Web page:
Tue | Dec 5, 2023

Pay bumps coming for more farmworkers in US, long denied overtime

Published:Saturday | October 1, 2022 | 1:27 PM
Farm worker Enrique Rubio of Mexico works at the Dutch Hollow Farms milking Jersey dairy cows, Tuesday, September 20, 2022, in Schodack Landing New York. Harvest season means long days for US farmworkers — but usually no overtime pay. New York is now joining several states that have begun to change this rule. The state's labor commissioner today approved a proposal to implement its own 40-hour overtime rule for farm workers. (AP Photo/Hans Pennink)

STUYVESANT, N.Y. (AP) — Harvest season means long days for United States farmworkers — but usually no overtime pay. Federal law exempts farms from rules entitling most workers to 1.5 times their regular wage when they work more than 40 hours in a week.

New York is now joining several states that have begun to change the rule.

The state's labour commissioner on Friday approved a recommendation to phase in a 40-hour threshold for farmworker overtime over the next decade. Right now, farmworkers in New York qualify for overtime pay only after they have worked 60 hours in a week.

Labour Commissioner Roberta Reardon called the plan “the best path forward” for farmworker equity and success for agricultural businesses.

Washington, Minnesota, Hawaii and Maryland have also granted forms of overtime entitlements to agricultural workers.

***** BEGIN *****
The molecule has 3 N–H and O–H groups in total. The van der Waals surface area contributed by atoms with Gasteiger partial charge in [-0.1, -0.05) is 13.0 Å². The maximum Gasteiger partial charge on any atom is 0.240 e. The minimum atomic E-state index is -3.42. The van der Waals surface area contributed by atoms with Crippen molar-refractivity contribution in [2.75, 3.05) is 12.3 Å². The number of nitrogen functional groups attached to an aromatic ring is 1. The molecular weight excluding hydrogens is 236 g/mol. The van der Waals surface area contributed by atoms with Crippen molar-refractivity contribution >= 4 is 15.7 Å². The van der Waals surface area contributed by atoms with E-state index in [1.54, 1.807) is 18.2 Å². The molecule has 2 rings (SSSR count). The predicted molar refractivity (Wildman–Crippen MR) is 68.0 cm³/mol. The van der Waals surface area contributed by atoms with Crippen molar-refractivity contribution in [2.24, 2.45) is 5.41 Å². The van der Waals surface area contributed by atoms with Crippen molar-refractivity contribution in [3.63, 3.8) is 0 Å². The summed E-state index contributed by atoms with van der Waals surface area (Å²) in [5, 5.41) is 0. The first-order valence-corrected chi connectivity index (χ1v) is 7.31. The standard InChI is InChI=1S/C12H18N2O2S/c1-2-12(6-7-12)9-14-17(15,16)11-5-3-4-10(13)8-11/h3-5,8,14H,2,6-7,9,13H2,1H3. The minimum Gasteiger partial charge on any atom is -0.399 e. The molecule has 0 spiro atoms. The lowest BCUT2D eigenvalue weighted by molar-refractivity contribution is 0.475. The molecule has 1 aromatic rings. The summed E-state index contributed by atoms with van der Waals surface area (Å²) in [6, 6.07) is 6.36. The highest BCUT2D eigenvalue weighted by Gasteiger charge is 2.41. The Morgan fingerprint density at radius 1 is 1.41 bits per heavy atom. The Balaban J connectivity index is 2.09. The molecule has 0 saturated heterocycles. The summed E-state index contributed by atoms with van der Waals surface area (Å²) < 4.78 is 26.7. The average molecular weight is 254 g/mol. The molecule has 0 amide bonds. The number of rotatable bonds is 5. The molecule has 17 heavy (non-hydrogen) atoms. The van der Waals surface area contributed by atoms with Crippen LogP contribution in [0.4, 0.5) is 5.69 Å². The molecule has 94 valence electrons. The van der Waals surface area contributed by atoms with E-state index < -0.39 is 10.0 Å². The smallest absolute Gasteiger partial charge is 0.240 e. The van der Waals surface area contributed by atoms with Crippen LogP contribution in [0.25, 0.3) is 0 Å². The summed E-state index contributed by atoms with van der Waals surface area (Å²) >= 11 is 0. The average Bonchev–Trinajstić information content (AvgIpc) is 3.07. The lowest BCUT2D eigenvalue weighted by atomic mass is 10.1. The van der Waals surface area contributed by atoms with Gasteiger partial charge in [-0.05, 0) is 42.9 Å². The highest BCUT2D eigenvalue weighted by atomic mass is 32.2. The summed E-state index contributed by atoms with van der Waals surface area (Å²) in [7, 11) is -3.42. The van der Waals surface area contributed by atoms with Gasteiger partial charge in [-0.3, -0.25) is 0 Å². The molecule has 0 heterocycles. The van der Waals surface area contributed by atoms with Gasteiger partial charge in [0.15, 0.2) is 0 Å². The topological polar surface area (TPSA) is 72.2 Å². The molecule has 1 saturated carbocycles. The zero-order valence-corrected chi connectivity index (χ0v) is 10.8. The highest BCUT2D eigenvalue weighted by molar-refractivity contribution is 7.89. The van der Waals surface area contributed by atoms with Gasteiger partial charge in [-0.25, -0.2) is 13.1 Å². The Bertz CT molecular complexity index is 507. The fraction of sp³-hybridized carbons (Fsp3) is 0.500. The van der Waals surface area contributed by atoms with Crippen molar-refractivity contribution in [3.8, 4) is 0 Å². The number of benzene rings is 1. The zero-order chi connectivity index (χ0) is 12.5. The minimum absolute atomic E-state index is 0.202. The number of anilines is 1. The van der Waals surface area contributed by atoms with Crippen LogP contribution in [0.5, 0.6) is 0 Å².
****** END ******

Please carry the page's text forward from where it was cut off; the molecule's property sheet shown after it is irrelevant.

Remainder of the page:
California, an agricultural giant, this year began requiring farms to pay overtime to employees who work more than 40 hours in a week.

The changes have excited workers, who say they sorely need the extra money but alarmed some farm owners, who say extra labour costs could wipe out thin profits.

Some labour movement advocates fear workers' hours will be capped.

That's what Elisabeth Morales says happened at the grape vineyard where she works in California's Central Valley. After the state's overtime rules changed, the vineyard cut her hours to no more than 40 per week and hired more labourers so it could get needed work done without having to pay overtime.

Farm workers were excluded from overtime pay in the federal 1938 Fair Labour Standards Act, and some labour advocates say its a legacy of Jim Crow.

The overtime rule change is aimed at people like Doroteo, a farmhand at a Long Island vineyard who works almost 60 hours a week during harvest season, supplementing his pay with landscaping jobs on the side.

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